• State-Issued Professional License, required for entry into a specific occupation as determined by a Virginia state licensing agency;
  • Full Industry Certification, from a recognized industry, trade, or professional association validating essential skills of a particular occupation;
  • Pathway Industry Certification, which may consist of entry-level exams as a component of a suite of exams in an industry certification program leading toward full certification; or
  • Occupational competency assessment, a national standardized assessment of skills/knowledge in a specific career and/or technical area, (NOCTI).

Virginia defines a CTE completer as a student who has met the requirements for a career and technical concentration and all requirements for high school graduation or an approved alternative education program.

Career and Technical Education
Count
2014-20152015-20162016-2017
NOCTI AssessmentsDivision-88118
 State-41393623
State LicensuresDivision-2426
 State-17901964
Industry CertificationDivision-10531212
 State-100544109590
Workplace ReadinessDivision---
 State-3077542313
Total Credentials EarnedDivision-11651356
 State-137248157490
Students Earning One or More CredentialsDivision-9601052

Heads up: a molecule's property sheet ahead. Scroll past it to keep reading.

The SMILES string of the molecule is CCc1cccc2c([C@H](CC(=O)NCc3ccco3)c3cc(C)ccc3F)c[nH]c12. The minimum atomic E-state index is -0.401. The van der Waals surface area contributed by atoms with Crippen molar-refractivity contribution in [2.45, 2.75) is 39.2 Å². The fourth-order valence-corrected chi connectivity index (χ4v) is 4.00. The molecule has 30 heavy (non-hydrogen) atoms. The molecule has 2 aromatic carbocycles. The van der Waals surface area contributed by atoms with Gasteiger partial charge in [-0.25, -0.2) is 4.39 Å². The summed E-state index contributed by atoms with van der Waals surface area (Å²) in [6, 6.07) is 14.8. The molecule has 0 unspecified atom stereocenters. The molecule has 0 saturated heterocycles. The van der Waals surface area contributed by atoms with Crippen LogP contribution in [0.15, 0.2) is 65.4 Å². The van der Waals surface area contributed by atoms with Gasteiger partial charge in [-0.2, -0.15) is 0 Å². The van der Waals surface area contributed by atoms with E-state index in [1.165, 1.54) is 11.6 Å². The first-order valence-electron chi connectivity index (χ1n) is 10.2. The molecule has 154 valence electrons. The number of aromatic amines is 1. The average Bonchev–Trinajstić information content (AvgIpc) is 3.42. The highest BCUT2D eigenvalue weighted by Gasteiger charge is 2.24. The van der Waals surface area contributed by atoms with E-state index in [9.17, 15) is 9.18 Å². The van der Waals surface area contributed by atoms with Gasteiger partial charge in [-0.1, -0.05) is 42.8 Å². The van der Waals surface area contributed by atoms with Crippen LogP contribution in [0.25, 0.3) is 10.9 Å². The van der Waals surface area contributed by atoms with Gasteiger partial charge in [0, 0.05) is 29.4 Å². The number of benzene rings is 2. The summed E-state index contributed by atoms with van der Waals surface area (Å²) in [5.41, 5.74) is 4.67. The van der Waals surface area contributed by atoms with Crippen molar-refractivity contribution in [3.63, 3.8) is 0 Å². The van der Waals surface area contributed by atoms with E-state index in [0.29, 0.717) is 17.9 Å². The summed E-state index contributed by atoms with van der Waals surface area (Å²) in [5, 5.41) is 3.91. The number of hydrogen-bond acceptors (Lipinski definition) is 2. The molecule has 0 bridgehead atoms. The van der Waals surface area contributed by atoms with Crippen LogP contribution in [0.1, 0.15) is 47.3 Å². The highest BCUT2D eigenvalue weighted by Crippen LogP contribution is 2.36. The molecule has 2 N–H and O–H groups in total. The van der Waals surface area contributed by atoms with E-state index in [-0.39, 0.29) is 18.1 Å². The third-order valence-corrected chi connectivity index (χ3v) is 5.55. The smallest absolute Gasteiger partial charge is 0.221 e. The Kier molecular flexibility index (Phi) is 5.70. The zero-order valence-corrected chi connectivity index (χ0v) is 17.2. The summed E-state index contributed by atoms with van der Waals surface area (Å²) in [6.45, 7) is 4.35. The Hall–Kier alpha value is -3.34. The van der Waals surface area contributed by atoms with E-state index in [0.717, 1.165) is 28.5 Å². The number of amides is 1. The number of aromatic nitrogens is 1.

State-109089126113
CTE CompletersDivision-588554
 State-4240440516
LEGEND< = A group below state definition for personally identifiable results
- = No data for group
* = Data not yet available

Advanced Placement Participation and Achievement

AP Achievement
2013-2014
Number of Test TakersNumber of Tests TakenNumber of Tests with Qualifying ScoresPercentage of Tests Passed
All Students27041524659.3%
2014-2015
Number of Test TakersNumber of Tests TakenNumber of Tests with Qualifying ScoresPercentage of Tests Passed
All Students26441627265.4%
2015-2016
Number of Test TakersNumber of Tests TakenNumber of Tests with Qualifying ScoresPercentage of Tests Passed
All Students25942829969.9%
LEGEND< = A group below state definition for personally identifiable results
- = No data for group
* = Data not yet available

School Finance

Percentage of Expenditures

Division Expenditures

Multiple factors should be considered when comparing the level of school division expenditures for instruction and expenditures for non-instructional costs, such as administration, health services and pupil transportation. These factors include economies of scale, geographic size, and the number of students requiring special services. For example: